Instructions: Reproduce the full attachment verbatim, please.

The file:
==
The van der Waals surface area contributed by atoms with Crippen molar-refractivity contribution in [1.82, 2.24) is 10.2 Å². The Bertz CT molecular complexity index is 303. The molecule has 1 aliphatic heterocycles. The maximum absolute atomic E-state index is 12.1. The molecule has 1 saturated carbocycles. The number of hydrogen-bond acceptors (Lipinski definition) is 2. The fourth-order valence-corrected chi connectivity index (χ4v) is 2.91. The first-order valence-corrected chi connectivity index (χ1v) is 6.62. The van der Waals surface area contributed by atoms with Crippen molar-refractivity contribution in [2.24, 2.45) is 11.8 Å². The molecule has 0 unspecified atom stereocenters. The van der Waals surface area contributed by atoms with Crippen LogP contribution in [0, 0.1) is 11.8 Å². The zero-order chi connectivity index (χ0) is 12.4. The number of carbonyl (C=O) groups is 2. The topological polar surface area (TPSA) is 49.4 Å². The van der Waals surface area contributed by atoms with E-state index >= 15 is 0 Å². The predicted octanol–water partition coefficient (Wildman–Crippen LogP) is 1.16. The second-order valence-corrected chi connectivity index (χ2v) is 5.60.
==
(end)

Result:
The van der Waals surface area contributed by atoms with Crippen molar-refractivity contribution in [1.82, 2.24) is 10.2 Å². The Bertz CT molecular complexity index is 303. The molecule has 1 aliphatic heterocycles. The maximum absolute atomic E-state index is 12.1. The molecule has 1 saturated carbocycles. The number of hydrogen-bond acceptors (Lipinski definition) is 2. The fourth-order valence-corrected chi connectivity index (χ4v) is 2.91. The first-order valence-corrected chi connectivity index (χ1v) is 6.62. The van der Waals surface area contributed by atoms with Crippen molar-refractivity contribution in [2.24, 2.45) is 11.8 Å². The molecule has 0 unspecified atom stereocenters. The van der Waals surface area contributed by atoms with Crippen LogP contribution in [0, 0.1) is 11.8 Å². The zero-order chi connectivity index (χ0) is 12.4. The number of carbonyl (C=O) groups is 2. The topological polar surface area (TPSA) is 49.4 Å². The van der Waals surface area contributed by atoms with E-state index >= 15 is 0 Å². The predicted octanol–water partition coefficient (Wildman–Crippen LogP) is 1.16. The second-order valence-corrected chi connectivity index (χ2v) is 5.60.